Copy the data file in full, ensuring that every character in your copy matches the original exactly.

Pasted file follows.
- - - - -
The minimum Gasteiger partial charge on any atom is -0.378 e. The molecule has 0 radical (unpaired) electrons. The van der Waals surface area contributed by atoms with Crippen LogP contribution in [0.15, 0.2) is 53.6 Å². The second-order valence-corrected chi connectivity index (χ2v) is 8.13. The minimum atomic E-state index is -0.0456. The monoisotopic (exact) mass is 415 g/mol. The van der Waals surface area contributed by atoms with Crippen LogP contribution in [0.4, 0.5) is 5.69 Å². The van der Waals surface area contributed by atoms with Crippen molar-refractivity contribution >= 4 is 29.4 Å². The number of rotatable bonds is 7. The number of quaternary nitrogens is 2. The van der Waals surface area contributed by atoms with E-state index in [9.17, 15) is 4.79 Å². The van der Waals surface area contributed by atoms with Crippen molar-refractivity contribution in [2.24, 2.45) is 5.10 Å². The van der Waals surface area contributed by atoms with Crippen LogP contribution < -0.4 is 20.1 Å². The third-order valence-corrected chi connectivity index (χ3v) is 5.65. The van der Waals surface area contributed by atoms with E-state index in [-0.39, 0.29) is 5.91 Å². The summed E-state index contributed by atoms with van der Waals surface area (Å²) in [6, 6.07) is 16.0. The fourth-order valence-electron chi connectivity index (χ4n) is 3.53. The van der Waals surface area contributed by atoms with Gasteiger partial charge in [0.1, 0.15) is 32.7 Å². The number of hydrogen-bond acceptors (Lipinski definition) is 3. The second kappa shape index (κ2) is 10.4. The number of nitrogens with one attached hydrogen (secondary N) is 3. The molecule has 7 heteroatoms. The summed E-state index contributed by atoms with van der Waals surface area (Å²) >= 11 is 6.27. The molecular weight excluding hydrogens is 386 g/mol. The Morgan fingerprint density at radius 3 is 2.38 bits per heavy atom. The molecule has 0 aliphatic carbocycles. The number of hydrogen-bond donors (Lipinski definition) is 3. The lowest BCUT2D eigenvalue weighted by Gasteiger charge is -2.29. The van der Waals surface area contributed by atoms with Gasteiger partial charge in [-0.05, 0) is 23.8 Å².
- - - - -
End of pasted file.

The minimum Gasteiger partial charge on any atom is -0.378 e. The molecule has 0 radical (unpaired) electrons. The van der Waals surface area contributed by atoms with Crippen LogP contribution in [0.15, 0.2) is 53.6 Å². The second-order valence-corrected chi connectivity index (χ2v) is 8.13. The minimum atomic E-state index is -0.0456. The monoisotopic (exact) mass is 415 g/mol. The van der Waals surface area contributed by atoms with Crippen LogP contribution in [0.4, 0.5) is 5.69 Å². The van der Waals surface area contributed by atoms with Crippen molar-refractivity contribution >= 4 is 29.4 Å². The number of rotatable bonds is 7. The number of quaternary nitrogens is 2. The van der Waals surface area contributed by atoms with E-state index in [9.17, 15) is 4.79 Å². The van der Waals surface area contributed by atoms with Crippen molar-refractivity contribution in [2.24, 2.45) is 5.10 Å². The van der Waals surface area contributed by atoms with Crippen LogP contribution < -0.4 is 20.1 Å². The third-order valence-corrected chi connectivity index (χ3v) is 5.65. The van der Waals surface area contributed by atoms with E-state index in [-0.39, 0.29) is 5.91 Å². The summed E-state index contributed by atoms with van der Waals surface area (Å²) in [6, 6.07) is 16.0. The fourth-order valence-electron chi connectivity index (χ4n) is 3.53. The van der Waals surface area contributed by atoms with Gasteiger partial charge in [0.1, 0.15) is 32.7 Å². The number of hydrogen-bond acceptors (Lipinski definition) is 3. The second kappa shape index (κ2) is 10.4. The number of nitrogens with one attached hydrogen (secondary N) is 3. The molecule has 7 heteroatoms. The summed E-state index contributed by atoms with van der Waals surface area (Å²) >= 11 is 6.27. The molecular weight excluding hydrogens is 386 g/mol. The Morgan fingerprint density at radius 3 is 2.38 bits per heavy atom. The molecule has 0 aliphatic carbocycles. The number of hydrogen-bond donors (Lipinski definition) is 3. The lowest BCUT2D eigenvalue weighted by Gasteiger charge is -2.29. The van der Waals surface area contributed by atoms with Gasteiger partial charge in [-0.05, 0) is 23.8 Å².